When the Queen visited the Burgh
On eve of Her Majesty’s 90th birthday, we look back
Rutherglen might not be holding any events to mark the Queen’s 90th birthday tomorrow, Thursday, April 21, – but the Royal Burgh welcomed her in style when she visited just after her coronation.
The visit, on June 25, 1953, capped off a day in Scotland for the Queen and the Duke of Edinburgh that saw them visit Paisley and Glasgow, while over 60,000 people crammed into Hampden Park to see the monarch attend a youth rally with performances by the Scouts, a youth choir and displays of gymnastics and dancing.
Then it was off to Rutherglen, where, with the sun beating down, thousands of locals had lined the Main Street to see her arrive at the Town Hall.
She took tea there, and signed the visitors book.
Among those gathered to see the Queen was Pat Bolton, who attended both the Hampden Park event and the Main Street arrival.
Pat recalled: “My father was the pipe major with the Scout band that performed at Hampden. I was 14 at the time – the Hampden event was all the youth organisations on display, and it was excellent. My dad led the 113th Burnside Scout band and then led the pipe band at Hampden – he was a very laid back person generally but he was very proud to be part of it.
“The fact my dad was involved made it even better – I was like ‘there’s my dad!’ and then we were back to the Main Street afterwards to see her arriving at a distance. It was a good day.
“It was so busy on the Main Street – I remember the big car going by (with the Queen in it).”
Her husband Jim also has memories of the big day – he was among the Scouts performing on the pitch.
“I nearly didn’t make it, because a week before I was playing football, and I sprained my ankle badly. I remember being in the Western Infirmary and a doctor passing by who recognised me from the Scouts said I wouldn’t be at Hampden because of it!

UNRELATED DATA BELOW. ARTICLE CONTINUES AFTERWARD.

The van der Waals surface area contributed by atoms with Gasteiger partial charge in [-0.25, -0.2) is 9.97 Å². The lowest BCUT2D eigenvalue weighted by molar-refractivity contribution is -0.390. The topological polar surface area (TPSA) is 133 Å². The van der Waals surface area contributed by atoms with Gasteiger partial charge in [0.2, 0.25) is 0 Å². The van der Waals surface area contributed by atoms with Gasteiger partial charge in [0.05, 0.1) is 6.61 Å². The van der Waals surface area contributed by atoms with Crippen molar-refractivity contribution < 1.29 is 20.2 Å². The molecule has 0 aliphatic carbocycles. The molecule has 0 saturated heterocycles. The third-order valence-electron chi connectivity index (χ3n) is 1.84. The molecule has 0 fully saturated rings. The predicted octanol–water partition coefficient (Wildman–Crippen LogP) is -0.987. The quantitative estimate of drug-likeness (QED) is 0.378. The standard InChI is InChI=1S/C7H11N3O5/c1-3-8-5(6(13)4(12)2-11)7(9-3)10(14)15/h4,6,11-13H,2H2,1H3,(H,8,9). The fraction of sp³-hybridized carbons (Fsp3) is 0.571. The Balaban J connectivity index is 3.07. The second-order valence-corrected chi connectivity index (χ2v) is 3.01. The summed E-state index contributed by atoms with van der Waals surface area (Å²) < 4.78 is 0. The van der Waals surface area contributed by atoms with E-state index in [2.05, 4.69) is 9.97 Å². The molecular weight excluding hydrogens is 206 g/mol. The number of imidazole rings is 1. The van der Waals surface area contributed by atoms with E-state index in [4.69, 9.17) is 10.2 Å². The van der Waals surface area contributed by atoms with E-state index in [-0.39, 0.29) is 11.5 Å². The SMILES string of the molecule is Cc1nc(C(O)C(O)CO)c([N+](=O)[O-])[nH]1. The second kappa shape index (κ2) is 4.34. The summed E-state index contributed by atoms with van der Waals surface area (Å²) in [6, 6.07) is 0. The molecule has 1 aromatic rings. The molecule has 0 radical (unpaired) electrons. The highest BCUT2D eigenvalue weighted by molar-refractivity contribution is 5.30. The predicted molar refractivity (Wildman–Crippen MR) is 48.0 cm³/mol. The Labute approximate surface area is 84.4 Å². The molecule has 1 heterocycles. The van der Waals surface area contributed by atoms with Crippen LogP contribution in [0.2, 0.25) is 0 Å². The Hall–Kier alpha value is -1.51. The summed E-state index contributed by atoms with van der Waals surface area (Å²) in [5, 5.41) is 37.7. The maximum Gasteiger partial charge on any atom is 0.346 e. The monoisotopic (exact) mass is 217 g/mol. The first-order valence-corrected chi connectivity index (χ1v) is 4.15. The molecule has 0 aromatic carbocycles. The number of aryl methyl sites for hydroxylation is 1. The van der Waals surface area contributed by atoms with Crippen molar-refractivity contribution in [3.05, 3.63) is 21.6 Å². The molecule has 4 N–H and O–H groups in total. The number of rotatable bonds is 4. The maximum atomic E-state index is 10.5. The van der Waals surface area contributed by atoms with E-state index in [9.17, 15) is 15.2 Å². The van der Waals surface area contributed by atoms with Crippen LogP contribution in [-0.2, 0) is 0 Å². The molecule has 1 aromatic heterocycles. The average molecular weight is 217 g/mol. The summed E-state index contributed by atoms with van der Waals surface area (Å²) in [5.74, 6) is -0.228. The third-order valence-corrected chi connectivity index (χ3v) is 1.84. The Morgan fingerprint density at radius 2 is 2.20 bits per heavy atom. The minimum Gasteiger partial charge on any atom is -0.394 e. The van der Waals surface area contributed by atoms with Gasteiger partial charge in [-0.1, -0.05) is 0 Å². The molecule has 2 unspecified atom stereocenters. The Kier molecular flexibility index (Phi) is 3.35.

“What the Scouts did was have these two man tents along the touchline, and as the pipe band passed by, the roof of one side of the tent was pulled back, and in the North Stand it said welcome and the south stand said Elizabeth. After that was done the Scouts all congregated in the centre circle and they formed themselves into a crown. Then there were various challenges that the Scots took part in, and we cleared the tents away.
“After we’d finished our display, buses were waiting on Aitkenhead Road for what was then the Cathkin district of scouts. It dropped us off on Rodger Drive and Stonelaw Road. I was opposite Stonelaw Church when the Queen passed by about half an hour or an hour later.”
Also on the Main Street was Mary Rafferty, then a St Columbkille’s pupil.
She said: “I remember we were taken from school to the Main Street to wait there, and we were all so excited. “All the schools were there to see her. “We were all lined up at the front, and every five minutes we’d hear someone saying that was the car coming, although obviously it wasn’t.
“We had flags to wait for them to pass and we could see them in the back of the car, which was all glass - everyone was screaming when they went past.
“It must have been about 3pm when they arrived, but we were there for a good couple of hours beforehand.”
The number of youngsters gathered there certainly made an impression on the Queen.
According to reports at the time she told then Provost James Sinclair she had never seen so many youngsters at a visit.
Mr Sinclair said: “The children had given them the kind of reception only children can give.”
It was also remarked to Her Majesty how popular the Queen Mother was in Scotland.
After her Town Hall visit concluded, she and the Duke of Edinburgh then rejoined the Royal train at Rutherglen train station, ending their visit to the Royal Burgh.
Out for a drive The Queen and Duke of Edinburgh arrive in Rutherglen
Royal welcome The Queen is greeted at the Town Hall by Major Monteith, vice convener of the county
All smiles The Queen was beaming on her visit to Rutherglen in June 1953